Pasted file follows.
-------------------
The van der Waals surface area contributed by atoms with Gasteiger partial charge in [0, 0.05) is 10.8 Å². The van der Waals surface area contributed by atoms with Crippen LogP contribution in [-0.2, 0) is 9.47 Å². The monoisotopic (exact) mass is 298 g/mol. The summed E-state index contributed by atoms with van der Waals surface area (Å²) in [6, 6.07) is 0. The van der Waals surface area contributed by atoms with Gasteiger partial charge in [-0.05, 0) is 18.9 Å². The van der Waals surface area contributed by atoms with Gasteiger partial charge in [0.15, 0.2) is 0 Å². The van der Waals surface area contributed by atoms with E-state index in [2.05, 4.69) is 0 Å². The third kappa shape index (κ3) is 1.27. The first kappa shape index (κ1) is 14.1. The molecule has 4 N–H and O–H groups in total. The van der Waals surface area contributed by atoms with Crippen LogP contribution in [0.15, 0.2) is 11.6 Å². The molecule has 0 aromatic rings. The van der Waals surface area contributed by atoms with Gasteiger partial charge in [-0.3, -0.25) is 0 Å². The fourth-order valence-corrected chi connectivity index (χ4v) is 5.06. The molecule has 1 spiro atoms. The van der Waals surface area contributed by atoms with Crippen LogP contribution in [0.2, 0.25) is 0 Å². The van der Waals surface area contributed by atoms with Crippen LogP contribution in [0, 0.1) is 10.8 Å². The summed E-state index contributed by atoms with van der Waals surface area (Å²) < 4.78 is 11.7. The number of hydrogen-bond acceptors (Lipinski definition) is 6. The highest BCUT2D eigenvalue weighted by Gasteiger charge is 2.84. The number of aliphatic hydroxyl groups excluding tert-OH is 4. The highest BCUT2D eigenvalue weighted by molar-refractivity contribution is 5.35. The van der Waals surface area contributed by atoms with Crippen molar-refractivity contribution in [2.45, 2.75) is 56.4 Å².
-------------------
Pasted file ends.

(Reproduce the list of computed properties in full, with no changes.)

The van der Waals surface area contributed by atoms with Gasteiger partial charge in [0, 0.05) is 10.8 Å². The van der Waals surface area contributed by atoms with Crippen LogP contribution in [-0.2, 0) is 9.47 Å². The monoisotopic (exact) mass is 298 g/mol. The summed E-state index contributed by atoms with van der Waals surface area (Å²) in [6, 6.07) is 0. The van der Waals surface area contributed by atoms with Gasteiger partial charge in [-0.05, 0) is 18.9 Å². The van der Waals surface area contributed by atoms with Gasteiger partial charge in [0.15, 0.2) is 0 Å². The van der Waals surface area contributed by atoms with E-state index in [2.05, 4.69) is 0 Å². The third kappa shape index (κ3) is 1.27. The first kappa shape index (κ1) is 14.1. The molecule has 4 N–H and O–H groups in total. The van der Waals surface area contributed by atoms with Crippen LogP contribution in [0.15, 0.2) is 11.6 Å². The molecule has 0 aromatic rings. The van der Waals surface area contributed by atoms with Gasteiger partial charge in [-0.3, -0.25) is 0 Å². The fourth-order valence-corrected chi connectivity index (χ4v) is 5.06. The molecule has 1 spiro atoms. The van der Waals surface area contributed by atoms with Crippen LogP contribution in [0.2, 0.25) is 0 Å². The van der Waals surface area contributed by atoms with Crippen LogP contribution in [0, 0.1) is 10.8 Å². The summed E-state index contributed by atoms with van der Waals surface area (Å²) < 4.78 is 11.7. The number of hydrogen-bond acceptors (Lipinski definition) is 6. The highest BCUT2D eigenvalue weighted by Gasteiger charge is 2.84. The number of aliphatic hydroxyl groups excluding tert-OH is 4. The highest BCUT2D eigenvalue weighted by molar-refractivity contribution is 5.35. The van der Waals surface area contributed by atoms with Crippen molar-refractivity contribution in [2.45, 2.75) is 56.4 Å².